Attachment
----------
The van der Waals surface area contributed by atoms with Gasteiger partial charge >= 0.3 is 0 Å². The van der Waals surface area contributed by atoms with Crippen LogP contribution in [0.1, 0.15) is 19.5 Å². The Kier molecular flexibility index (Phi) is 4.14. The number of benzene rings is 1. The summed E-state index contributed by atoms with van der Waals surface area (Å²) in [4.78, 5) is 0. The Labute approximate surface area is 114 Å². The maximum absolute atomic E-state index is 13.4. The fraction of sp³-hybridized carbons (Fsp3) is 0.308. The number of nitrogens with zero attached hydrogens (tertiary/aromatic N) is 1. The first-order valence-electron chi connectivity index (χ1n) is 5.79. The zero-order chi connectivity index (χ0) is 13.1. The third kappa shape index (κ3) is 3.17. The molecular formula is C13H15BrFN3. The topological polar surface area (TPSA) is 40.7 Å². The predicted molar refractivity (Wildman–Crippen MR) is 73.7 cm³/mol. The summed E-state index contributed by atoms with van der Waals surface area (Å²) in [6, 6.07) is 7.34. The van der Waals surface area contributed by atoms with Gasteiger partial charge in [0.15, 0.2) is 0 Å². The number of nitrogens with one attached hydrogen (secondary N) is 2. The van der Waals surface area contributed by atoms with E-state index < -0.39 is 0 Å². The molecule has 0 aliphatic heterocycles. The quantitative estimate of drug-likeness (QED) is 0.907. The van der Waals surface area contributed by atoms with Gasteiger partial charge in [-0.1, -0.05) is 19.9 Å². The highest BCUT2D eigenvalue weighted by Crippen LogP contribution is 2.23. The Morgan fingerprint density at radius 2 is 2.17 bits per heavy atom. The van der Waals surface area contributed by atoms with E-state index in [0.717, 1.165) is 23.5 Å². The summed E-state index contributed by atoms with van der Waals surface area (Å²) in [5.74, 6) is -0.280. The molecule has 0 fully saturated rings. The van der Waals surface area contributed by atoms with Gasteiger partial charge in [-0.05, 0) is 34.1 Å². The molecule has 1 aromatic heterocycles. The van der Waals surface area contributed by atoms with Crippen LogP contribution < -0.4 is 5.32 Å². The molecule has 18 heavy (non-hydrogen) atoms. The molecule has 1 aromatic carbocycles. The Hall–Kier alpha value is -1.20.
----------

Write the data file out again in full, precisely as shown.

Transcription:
The van der Waals surface area contributed by atoms with Gasteiger partial charge >= 0.3 is 0 Å². The van der Waals surface area contributed by atoms with Crippen LogP contribution in [0.1, 0.15) is 19.5 Å². The Kier molecular flexibility index (Phi) is 4.14. The number of benzene rings is 1. The summed E-state index contributed by atoms with van der Waals surface area (Å²) in [4.78, 5) is 0. The Labute approximate surface area is 114 Å². The maximum absolute atomic E-state index is 13.4. The fraction of sp³-hybridized carbons (Fsp3) is 0.308. The number of nitrogens with zero attached hydrogens (tertiary/aromatic N) is 1. The first-order valence-electron chi connectivity index (χ1n) is 5.79. The zero-order chi connectivity index (χ0) is 13.1. The third kappa shape index (κ3) is 3.17. The molecular formula is C13H15BrFN3. The topological polar surface area (TPSA) is 40.7 Å². The predicted molar refractivity (Wildman–Crippen MR) is 73.7 cm³/mol. The summed E-state index contributed by atoms with van der Waals surface area (Å²) in [6, 6.07) is 7.34. The van der Waals surface area contributed by atoms with Gasteiger partial charge in [0.15, 0.2) is 0 Å². The number of nitrogens with one attached hydrogen (secondary N) is 2. The van der Waals surface area contributed by atoms with E-state index < -0.39 is 0 Å². The molecule has 0 aliphatic heterocycles. The quantitative estimate of drug-likeness (QED) is 0.907. The van der Waals surface area contributed by atoms with Gasteiger partial charge in [-0.1, -0.05) is 19.9 Å². The highest BCUT2D eigenvalue weighted by Crippen LogP contribution is 2.23. The Morgan fingerprint density at radius 2 is 2.17 bits per heavy atom. The van der Waals surface area contributed by atoms with E-state index in [0.717, 1.165) is 23.5 Å². The summed E-state index contributed by atoms with van der Waals surface area (Å²) in [5.74, 6) is -0.280. The molecule has 0 fully saturated rings. The van der Waals surface area contributed by atoms with Gasteiger partial charge in [-0.05, 0) is 34.1 Å². The molecule has 1 aromatic heterocycles. The van der Waals surface area contributed by atoms with Crippen LogP contribution < -0.4 is 5.32 Å². The molecule has 18 heavy (non-hydrogen) atoms. The molecule has 1 aromatic carbocycles. The Hall–Kier alpha value is -1.20.